While certainly of Henan-type, stylistically this head compares well with other heads of similar date now in public and private collections that are identified as being originally from the Longmen Caves site. The hard, dark grey limestone, the carving of the facial features, especially the small pursed mouth, obliquely cut eyes and curved brows, the shape of the face with its full cheeks and small rounded double chin are features seen in all of these heads.
As the Manheim head is carved almost completely in the round, with only a small unfinished area to the nape of the neck, it is most likely not removed from a figure integral to the rock wall, but rather from the one of the separate Buddhas seated on isolated plinths within the cave-temple space. These figures, usually found alone or in triad groups, are more finely finished and carved from finer-grained distinct blocks of limestone, which would correspond with the exquisite quality and sensuousness of the present head. Compare a larger head in a Japanese collection, exhibited at the Osaka Municipal Museum of Art, Chinese Buddhist Stone Sculpture. Veneration of the Sublime, 1995, cat. no. 57, and illustrated by Sun Di, ed., Comprehensive Illustrated Catalogue of Chinese Buddhist Sculptures in Overseas Collections, vol. 5, Beijing, 2005, p. 1003, with almost identical proportions of the narrow head, high usnisa, deeply carved eyes and bud mouth.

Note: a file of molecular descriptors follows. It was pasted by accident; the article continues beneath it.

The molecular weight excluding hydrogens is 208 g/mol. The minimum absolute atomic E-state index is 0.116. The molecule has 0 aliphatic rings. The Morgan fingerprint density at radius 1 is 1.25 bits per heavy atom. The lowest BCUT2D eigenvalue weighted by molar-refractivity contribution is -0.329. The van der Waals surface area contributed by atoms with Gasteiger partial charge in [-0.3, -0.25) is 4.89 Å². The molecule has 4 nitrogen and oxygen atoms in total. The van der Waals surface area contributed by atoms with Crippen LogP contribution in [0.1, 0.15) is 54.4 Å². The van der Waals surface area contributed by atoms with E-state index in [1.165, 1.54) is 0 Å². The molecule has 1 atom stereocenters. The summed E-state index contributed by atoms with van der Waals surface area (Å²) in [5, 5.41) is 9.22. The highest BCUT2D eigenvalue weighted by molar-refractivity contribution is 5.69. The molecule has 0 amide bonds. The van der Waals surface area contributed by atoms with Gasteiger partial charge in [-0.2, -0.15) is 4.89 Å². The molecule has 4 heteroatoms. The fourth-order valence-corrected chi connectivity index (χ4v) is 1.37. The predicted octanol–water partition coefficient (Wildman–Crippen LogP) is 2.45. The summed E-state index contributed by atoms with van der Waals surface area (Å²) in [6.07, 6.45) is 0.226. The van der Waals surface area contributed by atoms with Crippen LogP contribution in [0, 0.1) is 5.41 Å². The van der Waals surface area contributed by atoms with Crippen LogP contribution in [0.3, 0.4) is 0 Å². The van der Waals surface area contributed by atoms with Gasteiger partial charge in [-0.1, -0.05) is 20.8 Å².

Complete seated figures of Buddha in the round were developed during the peak phase of sculptural development at the Longmen grottoes under the sponsorship of Empress Wu Zetian in the second-half of the eighth century, such as the famous Fengxian Temple and the group of impressive Leigutai Caves, whose figures are executed with the same exquisite precision and plump femininity as the Manheim head. See Zhongguo Meishu Quanji, Diaosu - 11 - Longmen Shiku Diaoke, Beijing, 1988, figs. 193, 195, and 196. In 1925, Osvald Sirén illustrates three such isolated figures within the Xiang Shan cave-temple complex on the opposite side of the river from the main caves at Longmen. See O. Sirén, Chinese Sculpture from the Fifth to the Fourteenth Century, vol. II, (1998 reprint), pl. 462.
A very similar head can be seen on a seated figure of Buddha dated to the Tang dynasty excavated from the Fengxiansi Temple site, and now in the Longmen Caves Research Institute, illustrated in Ryumon sekkutsu (Longmen Caves), Miho Museum, Kyoto, 2001, pp. 84-5, no. 43.